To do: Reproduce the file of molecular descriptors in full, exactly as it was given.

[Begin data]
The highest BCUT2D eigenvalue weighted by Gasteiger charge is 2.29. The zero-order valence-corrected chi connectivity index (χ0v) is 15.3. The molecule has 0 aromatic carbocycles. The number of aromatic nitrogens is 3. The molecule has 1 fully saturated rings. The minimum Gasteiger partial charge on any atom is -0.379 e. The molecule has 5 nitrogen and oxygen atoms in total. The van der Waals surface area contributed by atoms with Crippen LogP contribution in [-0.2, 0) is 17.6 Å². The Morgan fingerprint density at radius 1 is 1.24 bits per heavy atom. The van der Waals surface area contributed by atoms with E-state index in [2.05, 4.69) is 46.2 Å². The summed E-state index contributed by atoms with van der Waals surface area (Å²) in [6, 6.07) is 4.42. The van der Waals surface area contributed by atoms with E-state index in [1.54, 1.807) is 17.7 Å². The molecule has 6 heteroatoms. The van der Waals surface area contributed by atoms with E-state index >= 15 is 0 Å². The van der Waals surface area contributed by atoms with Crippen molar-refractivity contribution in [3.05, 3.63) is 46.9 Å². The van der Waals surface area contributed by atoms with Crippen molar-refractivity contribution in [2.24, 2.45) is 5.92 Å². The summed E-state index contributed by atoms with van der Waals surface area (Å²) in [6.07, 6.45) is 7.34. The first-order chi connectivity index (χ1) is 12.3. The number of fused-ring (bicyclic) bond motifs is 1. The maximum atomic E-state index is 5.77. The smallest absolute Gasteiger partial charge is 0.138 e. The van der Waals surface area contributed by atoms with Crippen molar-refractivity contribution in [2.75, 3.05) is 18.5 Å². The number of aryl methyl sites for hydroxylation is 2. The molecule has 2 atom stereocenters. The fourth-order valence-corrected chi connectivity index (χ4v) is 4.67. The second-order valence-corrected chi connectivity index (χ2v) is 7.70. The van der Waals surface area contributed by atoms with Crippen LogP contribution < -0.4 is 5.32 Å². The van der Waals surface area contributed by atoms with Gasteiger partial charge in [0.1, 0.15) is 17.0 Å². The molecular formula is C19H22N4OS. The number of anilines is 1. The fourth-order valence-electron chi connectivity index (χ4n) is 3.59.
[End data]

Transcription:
The highest BCUT2D eigenvalue weighted by Gasteiger charge is 2.29. The zero-order valence-corrected chi connectivity index (χ0v) is 15.3. The molecule has 0 aromatic carbocycles. The number of aromatic nitrogens is 3. The molecule has 1 fully saturated rings. The minimum Gasteiger partial charge on any atom is -0.379 e. The molecule has 5 nitrogen and oxygen atoms in total. The van der Waals surface area contributed by atoms with Crippen LogP contribution in [-0.2, 0) is 17.6 Å². The Morgan fingerprint density at radius 1 is 1.24 bits per heavy atom. The van der Waals surface area contributed by atoms with E-state index in [2.05, 4.69) is 46.2 Å². The summed E-state index contributed by atoms with van der Waals surface area (Å²) in [6, 6.07) is 4.42. The van der Waals surface area contributed by atoms with E-state index in [1.54, 1.807) is 17.7 Å². The molecule has 6 heteroatoms. The van der Waals surface area contributed by atoms with E-state index >= 15 is 0 Å². The van der Waals surface area contributed by atoms with Crippen molar-refractivity contribution in [3.05, 3.63) is 46.9 Å². The van der Waals surface area contributed by atoms with Crippen molar-refractivity contribution in [2.24, 2.45) is 5.92 Å². The summed E-state index contributed by atoms with van der Waals surface area (Å²) in [6.07, 6.45) is 7.34. The first-order chi connectivity index (χ1) is 12.3. The number of fused-ring (bicyclic) bond motifs is 1. The maximum atomic E-state index is 5.77. The smallest absolute Gasteiger partial charge is 0.138 e. The van der Waals surface area contributed by atoms with Crippen molar-refractivity contribution in [2.75, 3.05) is 18.5 Å². The number of aryl methyl sites for hydroxylation is 2. The molecule has 2 atom stereocenters. The fourth-order valence-corrected chi connectivity index (χ4v) is 4.67. The second-order valence-corrected chi connectivity index (χ2v) is 7.70. The van der Waals surface area contributed by atoms with Crippen LogP contribution < -0.4 is 5.32 Å². The van der Waals surface area contributed by atoms with Gasteiger partial charge in [0.1, 0.15) is 17.0 Å². The molecular formula is C19H22N4OS. The number of anilines is 1. The fourth-order valence-electron chi connectivity index (χ4n) is 3.59.